White chess pieces standing up near fallen black piece.

Competitive Strategies Against Russia Are Seductive, Dangerous and Unnecessary

April 16, 2018
Joshua Rovner

This is a summary of an article originally published by War on the Rocks.   

The author writes that competitive strategies are “efforts to coax adversaries into self-defeating policies" and that intentionally or not, "some aspects of the Trump administration’s approach to Russia look like a competitive strategy." While the U.S. has economic advantages, giving it the upper hand in an arms race in which Moscow would have to spend unsustainable amounts to keep pace, Rovner argues that Washington should resist this temptation. For one, the U.S. does not have the necessary understanding of Russia's military doctrine. Secondly, he argues that "Putin is perfectly capable of making strategic blunders all on his own." Third, such an approach would actually reinforce Putin's domestic narrative, and finally, the goal itself is too vague. Rovner writes that competitive strategies are deliberately risky by nature, as the same fear that allows one side control the pace of competition can also inspire the other side to make irrational decisions. "Russia seems vulnerable to competitive strategies because of its oversensitivity and proclivity for overreaction, but these are precisely the reasons why such an approach is ill-advised. Of all the reasons to put competitive strategy on the backburner, none is more urgent than the danger of a needless confrontation.”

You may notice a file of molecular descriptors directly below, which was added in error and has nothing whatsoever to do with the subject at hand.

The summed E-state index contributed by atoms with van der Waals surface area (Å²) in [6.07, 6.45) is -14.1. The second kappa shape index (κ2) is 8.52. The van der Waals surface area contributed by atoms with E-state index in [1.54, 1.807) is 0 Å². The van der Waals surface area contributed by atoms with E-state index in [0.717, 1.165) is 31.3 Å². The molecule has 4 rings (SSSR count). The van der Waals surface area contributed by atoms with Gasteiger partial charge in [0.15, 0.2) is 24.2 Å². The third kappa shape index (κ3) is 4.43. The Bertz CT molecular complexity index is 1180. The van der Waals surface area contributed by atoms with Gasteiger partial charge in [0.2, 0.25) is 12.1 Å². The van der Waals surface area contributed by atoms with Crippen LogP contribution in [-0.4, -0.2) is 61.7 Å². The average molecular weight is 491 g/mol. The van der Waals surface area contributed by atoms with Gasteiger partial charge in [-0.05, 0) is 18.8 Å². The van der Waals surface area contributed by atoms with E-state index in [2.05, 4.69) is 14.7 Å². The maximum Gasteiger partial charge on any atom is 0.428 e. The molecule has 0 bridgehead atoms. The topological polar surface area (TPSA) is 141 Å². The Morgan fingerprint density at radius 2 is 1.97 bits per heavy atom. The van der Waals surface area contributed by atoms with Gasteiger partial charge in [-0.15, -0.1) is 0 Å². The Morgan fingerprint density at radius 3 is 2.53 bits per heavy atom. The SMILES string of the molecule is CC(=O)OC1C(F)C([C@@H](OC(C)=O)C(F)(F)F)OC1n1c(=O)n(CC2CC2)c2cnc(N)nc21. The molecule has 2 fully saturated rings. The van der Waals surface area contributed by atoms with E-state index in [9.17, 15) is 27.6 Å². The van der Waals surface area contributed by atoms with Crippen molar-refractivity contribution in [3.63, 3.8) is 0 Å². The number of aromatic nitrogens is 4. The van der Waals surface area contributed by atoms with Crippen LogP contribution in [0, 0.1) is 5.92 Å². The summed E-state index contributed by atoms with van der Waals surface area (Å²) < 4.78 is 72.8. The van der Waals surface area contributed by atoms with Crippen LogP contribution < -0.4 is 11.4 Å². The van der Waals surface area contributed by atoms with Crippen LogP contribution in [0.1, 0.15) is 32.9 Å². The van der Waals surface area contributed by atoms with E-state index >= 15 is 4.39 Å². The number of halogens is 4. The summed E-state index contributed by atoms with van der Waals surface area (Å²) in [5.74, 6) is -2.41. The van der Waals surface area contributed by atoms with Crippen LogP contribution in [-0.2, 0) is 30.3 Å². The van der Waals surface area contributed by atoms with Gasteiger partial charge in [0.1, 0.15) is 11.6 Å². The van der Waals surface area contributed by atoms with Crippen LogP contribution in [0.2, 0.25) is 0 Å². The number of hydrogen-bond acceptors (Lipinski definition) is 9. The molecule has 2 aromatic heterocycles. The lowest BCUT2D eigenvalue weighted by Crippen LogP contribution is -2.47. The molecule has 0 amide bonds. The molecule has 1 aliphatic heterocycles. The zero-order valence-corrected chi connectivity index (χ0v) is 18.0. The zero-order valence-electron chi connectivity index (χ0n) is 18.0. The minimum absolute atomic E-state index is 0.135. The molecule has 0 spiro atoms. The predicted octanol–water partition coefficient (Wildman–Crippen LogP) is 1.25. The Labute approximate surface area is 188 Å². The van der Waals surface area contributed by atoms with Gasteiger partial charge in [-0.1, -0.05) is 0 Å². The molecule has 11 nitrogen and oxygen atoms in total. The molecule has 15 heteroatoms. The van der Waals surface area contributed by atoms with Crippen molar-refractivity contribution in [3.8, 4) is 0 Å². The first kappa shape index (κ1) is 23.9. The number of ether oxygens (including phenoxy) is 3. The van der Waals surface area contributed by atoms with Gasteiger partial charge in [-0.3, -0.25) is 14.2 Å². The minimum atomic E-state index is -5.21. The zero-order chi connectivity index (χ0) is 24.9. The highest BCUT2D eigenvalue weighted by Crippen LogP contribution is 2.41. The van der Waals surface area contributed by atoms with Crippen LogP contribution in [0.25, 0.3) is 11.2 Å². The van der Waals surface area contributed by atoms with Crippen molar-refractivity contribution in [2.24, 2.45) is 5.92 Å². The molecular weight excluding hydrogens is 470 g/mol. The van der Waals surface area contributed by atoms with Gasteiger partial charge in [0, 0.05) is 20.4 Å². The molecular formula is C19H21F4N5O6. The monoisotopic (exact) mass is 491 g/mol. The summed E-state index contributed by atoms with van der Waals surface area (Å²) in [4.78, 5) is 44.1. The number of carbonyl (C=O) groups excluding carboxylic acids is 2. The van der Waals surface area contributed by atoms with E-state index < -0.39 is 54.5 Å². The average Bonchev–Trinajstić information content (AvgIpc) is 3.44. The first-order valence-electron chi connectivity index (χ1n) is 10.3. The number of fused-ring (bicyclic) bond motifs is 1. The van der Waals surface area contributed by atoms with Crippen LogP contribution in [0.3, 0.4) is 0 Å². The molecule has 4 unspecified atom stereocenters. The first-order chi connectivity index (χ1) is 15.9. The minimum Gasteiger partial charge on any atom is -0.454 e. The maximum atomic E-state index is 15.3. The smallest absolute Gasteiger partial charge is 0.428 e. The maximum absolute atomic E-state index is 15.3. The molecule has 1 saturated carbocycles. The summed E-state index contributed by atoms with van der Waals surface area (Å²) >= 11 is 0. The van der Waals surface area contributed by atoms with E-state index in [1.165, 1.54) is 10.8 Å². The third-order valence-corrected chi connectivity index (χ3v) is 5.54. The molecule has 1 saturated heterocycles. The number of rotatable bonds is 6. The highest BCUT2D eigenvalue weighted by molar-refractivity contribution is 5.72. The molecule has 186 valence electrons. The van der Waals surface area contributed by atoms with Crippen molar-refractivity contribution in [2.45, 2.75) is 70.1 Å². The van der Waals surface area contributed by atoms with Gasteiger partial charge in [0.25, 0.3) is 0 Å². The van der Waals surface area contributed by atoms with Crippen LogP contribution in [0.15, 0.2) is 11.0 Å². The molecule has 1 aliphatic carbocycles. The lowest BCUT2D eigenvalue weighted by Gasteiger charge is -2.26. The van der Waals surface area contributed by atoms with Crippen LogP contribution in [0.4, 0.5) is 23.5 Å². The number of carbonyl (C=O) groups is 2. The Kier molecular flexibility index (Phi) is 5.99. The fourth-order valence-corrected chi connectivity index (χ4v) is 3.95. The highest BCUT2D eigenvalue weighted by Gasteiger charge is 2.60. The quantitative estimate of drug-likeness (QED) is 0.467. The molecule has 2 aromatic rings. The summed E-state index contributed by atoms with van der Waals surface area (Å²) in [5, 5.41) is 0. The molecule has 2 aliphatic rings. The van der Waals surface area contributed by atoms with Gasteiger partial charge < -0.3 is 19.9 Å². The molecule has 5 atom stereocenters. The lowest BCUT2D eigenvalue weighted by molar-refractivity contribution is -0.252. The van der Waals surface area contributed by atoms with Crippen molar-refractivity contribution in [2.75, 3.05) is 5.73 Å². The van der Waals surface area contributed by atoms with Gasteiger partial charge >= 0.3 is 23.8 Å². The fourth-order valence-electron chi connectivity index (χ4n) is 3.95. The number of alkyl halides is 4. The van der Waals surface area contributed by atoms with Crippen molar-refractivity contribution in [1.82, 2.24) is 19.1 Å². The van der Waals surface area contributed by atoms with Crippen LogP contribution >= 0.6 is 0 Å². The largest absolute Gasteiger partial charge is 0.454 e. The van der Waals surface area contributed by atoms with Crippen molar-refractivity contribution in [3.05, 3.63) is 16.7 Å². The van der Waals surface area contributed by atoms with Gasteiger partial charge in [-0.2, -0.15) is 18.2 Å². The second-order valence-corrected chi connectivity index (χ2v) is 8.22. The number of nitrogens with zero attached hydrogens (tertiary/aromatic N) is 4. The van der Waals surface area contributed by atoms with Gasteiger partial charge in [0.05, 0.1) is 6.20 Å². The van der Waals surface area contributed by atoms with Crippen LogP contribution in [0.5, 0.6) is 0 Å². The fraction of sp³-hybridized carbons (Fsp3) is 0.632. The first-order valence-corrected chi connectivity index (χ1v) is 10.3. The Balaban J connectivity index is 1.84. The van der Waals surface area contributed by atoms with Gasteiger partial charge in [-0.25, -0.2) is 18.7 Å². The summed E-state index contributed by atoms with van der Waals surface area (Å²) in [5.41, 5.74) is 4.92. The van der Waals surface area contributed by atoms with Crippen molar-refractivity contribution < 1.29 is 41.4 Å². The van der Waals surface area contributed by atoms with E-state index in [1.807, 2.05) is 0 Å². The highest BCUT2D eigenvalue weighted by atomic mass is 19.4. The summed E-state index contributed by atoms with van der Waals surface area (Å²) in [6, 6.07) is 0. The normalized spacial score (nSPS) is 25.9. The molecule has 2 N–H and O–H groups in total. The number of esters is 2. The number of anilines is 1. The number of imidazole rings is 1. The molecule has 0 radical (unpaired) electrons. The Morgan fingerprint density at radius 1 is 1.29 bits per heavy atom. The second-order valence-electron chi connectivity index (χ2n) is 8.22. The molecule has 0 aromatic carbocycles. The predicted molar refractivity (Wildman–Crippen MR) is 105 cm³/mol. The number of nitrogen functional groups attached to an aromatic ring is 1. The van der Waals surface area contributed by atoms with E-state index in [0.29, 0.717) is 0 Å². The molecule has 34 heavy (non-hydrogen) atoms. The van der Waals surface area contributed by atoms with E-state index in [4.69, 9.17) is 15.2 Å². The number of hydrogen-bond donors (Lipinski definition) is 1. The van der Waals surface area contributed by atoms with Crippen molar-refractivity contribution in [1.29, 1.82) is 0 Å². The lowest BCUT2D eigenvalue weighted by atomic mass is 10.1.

Read the full article at War on the Rocks. 


Joshua Rovner

Joshua Rovner is an associate professor in the School of International Service at American University.

Photo by Dan Wiedbrauk shared under a CC BY-ND 2.0 license.